Absent their vertical tails, the two X-34 aircraft were convoyed from NASA's Dryden Flight Research Center to the north gate of Edwards Air Force Base via Rosamond Boulevard Tuesday morning, and then overnight on Highway 58 to the Mojave Air and Spaceport Wednesday. (NASA Dryden / Tony Landis)
The two X-34 hypersonic research aircraft developed by Orbital Sciences Corp. to serve as flight demonstrators for a NASA rocket engine technology development program in the mid-1990s were transported overland via truck from NASA's Dryden Flight Research Center at Edwards Air Force Base to the Mojave Air and Spaceport Nov. 16-17. The two technology demonstrators will be stored temporarily at a hangar operated by the National Test Pilot School while undergoing inspections by Orbital Sciences personnel to determine if they are viable for flight.
The two X-34s and parts for a third had been in storage at various locations on Edwards and at NASA Dryden for the past eight years, after the original development program was terminated in 2001 for both technical and budgetary reasons. Although the first X-34 was carried aloft for three captive-carry flights by Orbital's Lockheed L-1011 mother ship in 1999, neither X-34 ever flew in free flight.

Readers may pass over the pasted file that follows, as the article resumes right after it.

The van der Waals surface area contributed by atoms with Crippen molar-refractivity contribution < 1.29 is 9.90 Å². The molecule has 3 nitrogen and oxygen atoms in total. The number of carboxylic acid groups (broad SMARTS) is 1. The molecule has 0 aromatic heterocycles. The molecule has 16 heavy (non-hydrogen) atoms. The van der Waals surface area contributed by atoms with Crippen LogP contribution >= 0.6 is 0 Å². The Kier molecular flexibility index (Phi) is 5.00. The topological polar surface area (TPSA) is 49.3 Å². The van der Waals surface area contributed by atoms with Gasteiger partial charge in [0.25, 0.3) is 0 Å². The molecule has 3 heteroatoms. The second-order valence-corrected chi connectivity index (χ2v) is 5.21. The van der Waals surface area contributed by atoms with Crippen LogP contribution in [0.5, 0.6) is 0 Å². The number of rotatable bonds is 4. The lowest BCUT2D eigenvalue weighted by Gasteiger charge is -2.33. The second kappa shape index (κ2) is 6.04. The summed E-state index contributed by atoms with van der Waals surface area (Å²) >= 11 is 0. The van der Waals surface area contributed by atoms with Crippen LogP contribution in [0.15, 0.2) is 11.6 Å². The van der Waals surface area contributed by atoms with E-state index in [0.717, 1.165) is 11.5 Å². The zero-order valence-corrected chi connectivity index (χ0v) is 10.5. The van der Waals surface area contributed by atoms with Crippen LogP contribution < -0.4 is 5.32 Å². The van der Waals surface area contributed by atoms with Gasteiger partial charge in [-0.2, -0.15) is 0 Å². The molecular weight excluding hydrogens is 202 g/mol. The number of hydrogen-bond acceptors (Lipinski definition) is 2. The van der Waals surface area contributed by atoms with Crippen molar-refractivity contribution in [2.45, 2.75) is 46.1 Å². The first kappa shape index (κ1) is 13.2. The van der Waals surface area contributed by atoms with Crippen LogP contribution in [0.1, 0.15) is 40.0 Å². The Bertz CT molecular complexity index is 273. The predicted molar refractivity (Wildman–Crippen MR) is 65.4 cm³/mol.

The first X-34 technology demonstrator was carried aloft by Orbital Science's L-1011 mothership for three captive-carry flights in 1999. (NASA / Tom Tschida) According to John Kelly, NASA Dryden's Flight Opportunities Program office manager, the two vehicles are under consideration as potential flight platforms for reusable space launch vehicle technology demonstrations, such as return-to-launch-site recovery and rapid-turnaround for lower-cost operations.
Under an existing contract with NASA's Ames Research Center, Orbital Sciences personnel will determine over the next few weeks whether the aircraft can be restored and flown, as well as launched from Orbital's L-1011.
"Orbital will tell us whether these existing vehicles are potentially viable as flight demonstrators," Kelly said.
The overland move of the two X-34s was coordinated by Kay & Associates, the ground equipment and transportation support contractor at NASA Dryden.
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